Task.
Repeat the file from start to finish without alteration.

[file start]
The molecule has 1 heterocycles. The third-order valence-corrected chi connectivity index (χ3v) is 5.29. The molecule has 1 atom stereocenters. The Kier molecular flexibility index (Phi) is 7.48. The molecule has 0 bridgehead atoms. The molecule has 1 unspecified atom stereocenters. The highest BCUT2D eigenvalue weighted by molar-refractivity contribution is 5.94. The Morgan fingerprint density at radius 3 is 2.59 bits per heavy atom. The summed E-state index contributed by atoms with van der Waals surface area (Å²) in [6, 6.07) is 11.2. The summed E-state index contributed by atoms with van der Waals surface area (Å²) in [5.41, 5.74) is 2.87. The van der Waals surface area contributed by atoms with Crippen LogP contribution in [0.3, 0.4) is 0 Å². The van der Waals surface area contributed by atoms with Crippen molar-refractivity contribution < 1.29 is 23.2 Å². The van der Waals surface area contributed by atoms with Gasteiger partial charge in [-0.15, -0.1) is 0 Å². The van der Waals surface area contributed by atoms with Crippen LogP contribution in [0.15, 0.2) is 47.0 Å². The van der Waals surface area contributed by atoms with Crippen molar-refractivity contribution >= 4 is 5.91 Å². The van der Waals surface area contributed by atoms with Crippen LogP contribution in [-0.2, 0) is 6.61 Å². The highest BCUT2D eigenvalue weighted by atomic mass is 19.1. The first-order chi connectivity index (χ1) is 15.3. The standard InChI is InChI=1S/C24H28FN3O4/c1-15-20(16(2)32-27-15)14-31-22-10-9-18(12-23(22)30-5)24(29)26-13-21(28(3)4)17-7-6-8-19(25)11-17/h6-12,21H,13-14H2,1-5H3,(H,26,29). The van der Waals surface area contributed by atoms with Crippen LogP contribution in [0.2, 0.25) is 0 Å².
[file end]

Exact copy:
The molecule has 1 heterocycles. The third-order valence-corrected chi connectivity index (χ3v) is 5.29. The molecule has 1 atom stereocenters. The Kier molecular flexibility index (Phi) is 7.48. The molecule has 0 bridgehead atoms. The molecule has 1 unspecified atom stereocenters. The highest BCUT2D eigenvalue weighted by molar-refractivity contribution is 5.94. The Morgan fingerprint density at radius 3 is 2.59 bits per heavy atom. The summed E-state index contributed by atoms with van der Waals surface area (Å²) in [6, 6.07) is 11.2. The summed E-state index contributed by atoms with van der Waals surface area (Å²) in [5.41, 5.74) is 2.87. The van der Waals surface area contributed by atoms with Crippen LogP contribution in [0.3, 0.4) is 0 Å². The van der Waals surface area contributed by atoms with Crippen molar-refractivity contribution < 1.29 is 23.2 Å². The van der Waals surface area contributed by atoms with Gasteiger partial charge in [-0.15, -0.1) is 0 Å². The van der Waals surface area contributed by atoms with Crippen LogP contribution in [0.15, 0.2) is 47.0 Å². The van der Waals surface area contributed by atoms with Crippen molar-refractivity contribution >= 4 is 5.91 Å². The van der Waals surface area contributed by atoms with Crippen LogP contribution in [-0.2, 0) is 6.61 Å². The highest BCUT2D eigenvalue weighted by atomic mass is 19.1. The first-order chi connectivity index (χ1) is 15.3. The standard InChI is InChI=1S/C24H28FN3O4/c1-15-20(16(2)32-27-15)14-31-22-10-9-18(12-23(22)30-5)24(29)26-13-21(28(3)4)17-7-6-8-19(25)11-17/h6-12,21H,13-14H2,1-5H3,(H,26,29). The van der Waals surface area contributed by atoms with Crippen LogP contribution in [0.2, 0.25) is 0 Å².